Price of the oil is expected to remain firm in the coming years.

Demand for power in India is insatiable & most of it is generated by burning Coal. India is one of the largest producers of Coal  in the world  & has large proven  reserves. Surprisingly, large amounts are imported -many of the large upcoming power projects are dependent on coal  imports. Same is the situation for many upcoming Steel plants. Though India has one of the largest Iron reserves, many of the large upcoming steel plants are scouting for Iron ore abroad. Most of the coal & Iron ore projects are stuck for environmental, political, legal & other bottlenecks.

Technology  imports such as  high capacity  power generation equipment,  communication gear, military hardware, cell phones, computers, tablets   have also gone up   in the recent years.

Meanwhile, imports of  even low technology daily consumption items is also taking off greatly. For example, even school exercise books, food items, electric bulbs  are now routinely imported. This is not just in supermarkets – even street vendors now sell Chinese apples.  I was surprised  to read a  newspaper item  that even  the small  Indian flag which children wave about  during national holidays  is imported in many cases. (This  was discovered purely by chance  as the  Ashoka chakra in centre  of the imported  flag had  wrong number of spokes). Recently announced policy of  FDR (foreign direct investment) in  retail is likely to accelerate this trend as the policy has no restriction on imports.

India is the largest consumer / importer of gold  in the world. Though economy was not doing too well    last year there was record import of gold. Indians’ craze for  gold is well known and it is unlikely that this trend will reverse in the near future. Govt. reacted by doubling  duty on gold imports. Govt. has limited  manoeuvrability here as increasing duty   further will give a fillip to gold smugglers.

Due to huge interest differential between borrowing rates in US and in India, many of the large Indian companies prefer borrowing from abroad.

Preferred currency for imports is Dollars. From being a country  obsessed with self reliance in the past  it has become import dependant even for daily consumption goods. Due to this trend,  demand for dollars is likely to remain robust and is only going to  accelerate. Increasing import dependency is mostly due to  lack of coherent policy & determination in developing indigenous capabilities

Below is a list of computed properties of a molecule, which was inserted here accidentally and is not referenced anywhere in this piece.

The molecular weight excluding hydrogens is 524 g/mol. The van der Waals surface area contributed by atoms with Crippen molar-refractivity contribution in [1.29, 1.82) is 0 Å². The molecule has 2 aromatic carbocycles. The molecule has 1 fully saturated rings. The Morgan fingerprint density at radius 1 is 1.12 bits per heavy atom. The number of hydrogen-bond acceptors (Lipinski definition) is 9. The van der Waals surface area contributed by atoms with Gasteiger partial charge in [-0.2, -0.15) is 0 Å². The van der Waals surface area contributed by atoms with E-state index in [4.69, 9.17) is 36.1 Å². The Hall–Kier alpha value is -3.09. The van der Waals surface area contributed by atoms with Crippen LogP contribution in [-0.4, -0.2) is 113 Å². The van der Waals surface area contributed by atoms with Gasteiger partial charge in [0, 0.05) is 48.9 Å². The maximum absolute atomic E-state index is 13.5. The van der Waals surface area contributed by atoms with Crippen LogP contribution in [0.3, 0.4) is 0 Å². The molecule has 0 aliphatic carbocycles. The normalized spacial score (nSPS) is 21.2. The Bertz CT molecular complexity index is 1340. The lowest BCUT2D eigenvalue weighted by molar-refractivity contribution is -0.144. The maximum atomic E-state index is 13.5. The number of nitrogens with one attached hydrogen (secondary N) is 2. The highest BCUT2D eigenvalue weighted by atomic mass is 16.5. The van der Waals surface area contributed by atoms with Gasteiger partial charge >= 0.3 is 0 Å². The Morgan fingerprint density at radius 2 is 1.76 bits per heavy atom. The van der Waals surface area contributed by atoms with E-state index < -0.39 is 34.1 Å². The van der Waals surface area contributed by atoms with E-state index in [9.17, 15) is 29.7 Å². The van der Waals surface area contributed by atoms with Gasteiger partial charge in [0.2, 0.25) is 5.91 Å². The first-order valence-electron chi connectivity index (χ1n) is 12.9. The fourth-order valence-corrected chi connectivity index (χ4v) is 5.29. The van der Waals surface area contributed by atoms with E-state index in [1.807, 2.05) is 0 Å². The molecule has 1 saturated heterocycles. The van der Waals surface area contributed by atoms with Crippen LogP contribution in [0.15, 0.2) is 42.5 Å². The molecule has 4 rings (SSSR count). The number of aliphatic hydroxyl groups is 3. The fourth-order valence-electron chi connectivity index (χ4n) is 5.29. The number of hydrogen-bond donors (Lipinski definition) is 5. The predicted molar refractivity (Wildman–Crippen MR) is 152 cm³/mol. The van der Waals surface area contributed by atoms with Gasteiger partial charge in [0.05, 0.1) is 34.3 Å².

Now about major sources of Dollars inflows:

Foreign investors such as hedge funds, HNIs &  institutional investors funnelled record amounts  into Indian stocks last year. This has lead to rally  of the BSE (Bombay stock exchange) share index   which touched 2 year high.  However, most of the funds are speculative type of funds. Investments by PE funds other companies have been subdued in the recent months.

Another large source of funds is from people of Indian origin working abroad.  Inflows  tend to go up as the Rupee depreciates &/or bank  interest rate increases. Flow reverses as Rupee appreciates.

Also, of importance is   illegal  to legal (called converting  black to white) currency conversion. Large amounts of unaccounted money earned  through  illegal means moves abroad though illegal channels. It  is widely believed that this money comes back to India through  legal  channels as legitimate  investment. It is speculated  that as much as   5% of the GDP  goes out of  the country this way every year.

Earnings by IT companies, who are large Dollar earners, has  slowed down in the  last couple of years.

Even though  economy slowed down  last year, there was  no deceleration in  imports but exports slowed down significantly. Some of it due to problems in the export markets. However,  domestic issues such as high  interest rates, increasing wages, infrastructural issues, depreciation of  currencies of other countries , high domestic inflation, legal/political issues  have  made the exporters less competitive.  This has lead to record current account deficit.

Due to easy money policy of  US- Federal Reserve ( Fed)  and super low  interest rates huge amount of money is available to US  investors for investment.  Since the  growth of US economy has been sluggish  some of  this money finds  it way into India. Though growth in India has been slowing three years in a row still it is one of the few countries with reasonable prospects for growth.

Other  influencers:

Reserve Bank of India (RBI) has limited ability to interfere to influence   exchange rates. It confines its action to controlling the volatility of exchange rate. However, other events such as action by  US Fed  or  Chinese central bank, re-rating by credit rating agencies &  other unexpected events (of black swan type ) can change exchange rate in  unexpected ways.

Why I think Rupee will depreciate?

There was a  widespread perception of policy paralysis, governance deficit, corruption, crony capitalism in the last couple of years.  There was  little movement in government’s  disinvestment of public sector undertaking also. Most of the share sales  were  made to government owned financial institutions.